|Authorities are still working on completing venues in New Delhi, nine days before the start of the Games [AFP]
The Commonwealth Games should never have been awarded to India, Australia's Olympic chief has said, pouring more fuel to a controversy sparked by chaotic planning and execution of the event.
John Coates' remarks come as Indian authorities struggle to complete venues, forcing some teams to take up temporary accommodation at hotels.
"I don't think it is a cultural thing. When you agree to host [the Games], you are required to provide the basics in terms of health and hygiene for the athletes," Coates said on Friday.
"The Games shouldn't have been awarded to Delhi in hindsight."
Athletes have complained about dirty accommodation, shoddy construction and security fears.
A portion of false ceiling in the weightlifting venue caved in on Wednesday, a day after the collapse of a footbridge at the main stadium, injuring 27 workers. In another incident, armed men shot and wounded two foreign visitors near a historic mosque in Delhi on Sunday in a suspected terrorist attack.
Scheduled to begin on October 3, the event is expected to cost Indian taxpayers close to $6bn.
Boost for organisers
In what could be the first encouraging signs for the Indian organisers, two senior international sports officials declared on Friday that conditions at the Games' village had greatly improved, though they said clean-up work should continue urgently.
The same day, the first foreign athletes - the English hockey and lawn bowling teams - arrived in New Delhi. However, they planned to stay in hotels for a few days before moving to the village, where thousands of cleaners have been pressed into urgent action.
"Everybody is very excited and wants to get into action and get going really," Caroline Searle, a spokesperson for the England Commonwealth Games organising body, said.
Some of the athletes later toured the village to assess the conditions there.
"The flats are spacious, which is good for a major games, but there are bits and pieces to be done to bring them up to standard," Ben Middleton, an English hockey player, said in a statement.
"A couple of days will make a difference.
Also, after holding its team back because of the problems, New Zealand decided to attend the games.
Meanwhile, Mike Fennell, the Commonwealth Games Federation head, toured the athletes' village and met senior officials from participating countries. He was also due to meet KM Chandrasekhar, the most senior aide to the Indian prime minister.
Fennel's staff informed him that "considerable improvements have been made within the village", he said in a statement.
"It is vital that all remedial work that has already started continues with the greatest urgency."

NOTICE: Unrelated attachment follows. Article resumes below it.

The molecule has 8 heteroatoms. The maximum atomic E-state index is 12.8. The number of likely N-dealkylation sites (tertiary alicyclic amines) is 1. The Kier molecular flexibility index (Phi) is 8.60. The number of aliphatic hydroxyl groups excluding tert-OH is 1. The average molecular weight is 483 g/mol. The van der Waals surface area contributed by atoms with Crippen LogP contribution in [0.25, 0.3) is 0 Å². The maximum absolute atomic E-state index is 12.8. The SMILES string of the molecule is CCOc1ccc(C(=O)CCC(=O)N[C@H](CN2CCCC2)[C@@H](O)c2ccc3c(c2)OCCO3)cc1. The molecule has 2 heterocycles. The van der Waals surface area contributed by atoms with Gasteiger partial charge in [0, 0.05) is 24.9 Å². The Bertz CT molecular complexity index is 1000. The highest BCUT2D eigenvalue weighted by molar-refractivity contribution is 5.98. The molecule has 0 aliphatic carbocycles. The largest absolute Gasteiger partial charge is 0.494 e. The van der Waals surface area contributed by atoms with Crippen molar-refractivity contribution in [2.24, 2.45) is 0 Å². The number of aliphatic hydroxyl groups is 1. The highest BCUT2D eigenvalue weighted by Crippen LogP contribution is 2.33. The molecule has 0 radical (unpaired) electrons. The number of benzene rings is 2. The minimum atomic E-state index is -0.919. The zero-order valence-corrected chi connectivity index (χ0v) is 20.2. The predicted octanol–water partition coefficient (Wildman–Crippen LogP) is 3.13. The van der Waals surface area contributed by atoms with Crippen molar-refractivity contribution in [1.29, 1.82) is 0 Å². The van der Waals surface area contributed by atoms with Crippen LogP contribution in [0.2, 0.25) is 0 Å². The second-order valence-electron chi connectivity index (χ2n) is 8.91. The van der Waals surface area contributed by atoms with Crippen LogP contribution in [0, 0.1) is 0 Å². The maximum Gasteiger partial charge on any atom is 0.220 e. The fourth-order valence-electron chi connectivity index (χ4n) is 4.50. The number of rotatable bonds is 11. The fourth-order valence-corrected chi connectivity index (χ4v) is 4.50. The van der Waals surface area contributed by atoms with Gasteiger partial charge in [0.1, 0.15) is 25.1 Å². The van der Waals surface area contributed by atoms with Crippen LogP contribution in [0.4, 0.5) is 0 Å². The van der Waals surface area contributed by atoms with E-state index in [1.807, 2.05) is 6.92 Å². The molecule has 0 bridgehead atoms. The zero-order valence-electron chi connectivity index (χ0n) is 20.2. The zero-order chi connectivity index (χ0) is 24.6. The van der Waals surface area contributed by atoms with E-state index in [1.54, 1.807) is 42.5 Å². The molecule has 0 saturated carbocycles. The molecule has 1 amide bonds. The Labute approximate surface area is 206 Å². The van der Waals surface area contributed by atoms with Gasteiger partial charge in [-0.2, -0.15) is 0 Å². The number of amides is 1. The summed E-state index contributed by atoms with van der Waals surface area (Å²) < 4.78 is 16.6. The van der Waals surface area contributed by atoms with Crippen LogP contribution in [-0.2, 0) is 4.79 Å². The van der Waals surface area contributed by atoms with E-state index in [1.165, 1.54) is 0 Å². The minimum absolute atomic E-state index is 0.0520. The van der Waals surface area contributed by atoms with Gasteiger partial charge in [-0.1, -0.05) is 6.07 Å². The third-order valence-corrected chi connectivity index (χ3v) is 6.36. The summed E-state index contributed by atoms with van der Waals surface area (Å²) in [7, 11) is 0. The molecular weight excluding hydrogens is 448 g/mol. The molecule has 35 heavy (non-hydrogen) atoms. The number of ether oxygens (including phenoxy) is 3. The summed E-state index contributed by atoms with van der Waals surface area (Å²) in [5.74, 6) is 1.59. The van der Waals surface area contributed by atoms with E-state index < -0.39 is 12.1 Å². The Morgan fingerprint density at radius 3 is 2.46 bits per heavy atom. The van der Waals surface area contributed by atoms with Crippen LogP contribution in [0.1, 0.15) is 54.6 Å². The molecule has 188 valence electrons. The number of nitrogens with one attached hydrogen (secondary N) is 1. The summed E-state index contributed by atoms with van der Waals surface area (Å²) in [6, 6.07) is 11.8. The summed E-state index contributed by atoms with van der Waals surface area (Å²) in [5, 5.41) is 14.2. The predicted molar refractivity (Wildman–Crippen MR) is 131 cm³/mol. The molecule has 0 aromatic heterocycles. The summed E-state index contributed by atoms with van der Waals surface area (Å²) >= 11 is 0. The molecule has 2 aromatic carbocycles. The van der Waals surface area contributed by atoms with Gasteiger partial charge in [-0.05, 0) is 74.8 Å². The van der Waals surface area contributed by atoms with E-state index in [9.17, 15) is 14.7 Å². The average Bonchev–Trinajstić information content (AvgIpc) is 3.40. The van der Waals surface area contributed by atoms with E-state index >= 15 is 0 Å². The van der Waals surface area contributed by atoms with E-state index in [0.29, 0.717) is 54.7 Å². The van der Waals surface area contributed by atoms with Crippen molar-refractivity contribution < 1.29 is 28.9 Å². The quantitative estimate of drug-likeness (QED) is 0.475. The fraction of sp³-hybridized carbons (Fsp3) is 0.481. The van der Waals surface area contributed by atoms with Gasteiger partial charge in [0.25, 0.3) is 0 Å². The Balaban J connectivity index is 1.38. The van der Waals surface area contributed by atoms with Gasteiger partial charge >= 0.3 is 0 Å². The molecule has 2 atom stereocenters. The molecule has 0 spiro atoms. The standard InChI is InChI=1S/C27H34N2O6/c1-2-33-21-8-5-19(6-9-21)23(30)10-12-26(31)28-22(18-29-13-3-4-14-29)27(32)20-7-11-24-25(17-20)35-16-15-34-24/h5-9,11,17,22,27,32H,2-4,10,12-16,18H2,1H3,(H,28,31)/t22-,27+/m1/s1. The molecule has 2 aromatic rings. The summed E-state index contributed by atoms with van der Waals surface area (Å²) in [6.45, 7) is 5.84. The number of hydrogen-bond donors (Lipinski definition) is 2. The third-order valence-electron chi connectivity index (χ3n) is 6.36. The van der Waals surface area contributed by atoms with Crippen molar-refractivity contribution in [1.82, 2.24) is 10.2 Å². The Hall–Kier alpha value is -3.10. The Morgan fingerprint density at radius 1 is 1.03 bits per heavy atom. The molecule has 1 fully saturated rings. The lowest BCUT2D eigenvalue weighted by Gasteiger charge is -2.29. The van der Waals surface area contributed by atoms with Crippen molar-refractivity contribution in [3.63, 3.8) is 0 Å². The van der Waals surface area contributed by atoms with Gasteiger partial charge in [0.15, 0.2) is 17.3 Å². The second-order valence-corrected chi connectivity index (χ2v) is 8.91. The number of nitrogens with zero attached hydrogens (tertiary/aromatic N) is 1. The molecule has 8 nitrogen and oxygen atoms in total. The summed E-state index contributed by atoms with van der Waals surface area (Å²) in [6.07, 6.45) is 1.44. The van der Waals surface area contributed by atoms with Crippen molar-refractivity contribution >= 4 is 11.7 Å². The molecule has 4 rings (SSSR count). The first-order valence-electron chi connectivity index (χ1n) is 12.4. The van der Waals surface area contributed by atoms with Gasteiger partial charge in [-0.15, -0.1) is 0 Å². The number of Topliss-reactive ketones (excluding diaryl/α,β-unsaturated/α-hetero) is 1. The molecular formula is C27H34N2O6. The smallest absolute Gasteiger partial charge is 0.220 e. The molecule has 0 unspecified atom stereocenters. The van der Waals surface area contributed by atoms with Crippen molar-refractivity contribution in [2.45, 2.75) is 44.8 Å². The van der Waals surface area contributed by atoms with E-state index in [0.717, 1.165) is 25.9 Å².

For his part, Perry Crosswhite, the head of Australia's Commonwealth Games Association, said: "I am very pleased with the village as of now."
Kenya said it would send a 240-strong team after receiving security assurances from India, officials said, though several of its star athletes have withdrawn because of illness or fatigue. Wales also gave its team the all-clear to go.
On the downside, several UK athletes have pulled out over concerns about health and security, including Phillips Idowu, the triple jump world champion, and Christine Ohuruogu, the Olympic 400 metres gold medallist.
Greg Henderson became the first New Zealand athlete on Friday to withdraw over concerns about health and security.
Geraint Thomas, the Olympic cycling champion, and three other Welsh riders has also opted out of the Games.
The New Zealand, Canada and Scotland teams have decided to delay their arrivals.
Manmohan Singh, India's prime minister, reviewed on Thursday the preparations with senior ministers, an official in his office said.
Suresh Kalmadi, chairman of the Delhi organising committee, said no team would pull out. "I can assure you that security is well in place. Now if some people have their own conception [of security], I can't help," he said.
But in a sign of desperation, his committee was asked to hand over management of the Games village, which will house 6,500 athletes, to the government.
"There has been a mixed reaction about the Games. Many are embarrassed, others think India will still be able to pull it off," Al Jazeera's Prerna Suri reported from New Delhi.
"There is an army of cleaners at work in the athletes' village and sprays [against dengue fever] are being used all across the area."
Many sporting events have hit trouble before opening, such as the 2004 Athens Olympics, and some of Delhi's infrastructure projects, including a new metro and airport, have won praise.
But polls in the local media show that a vast majority of Indians are ashamed of the Commonwealth Games mismanagement.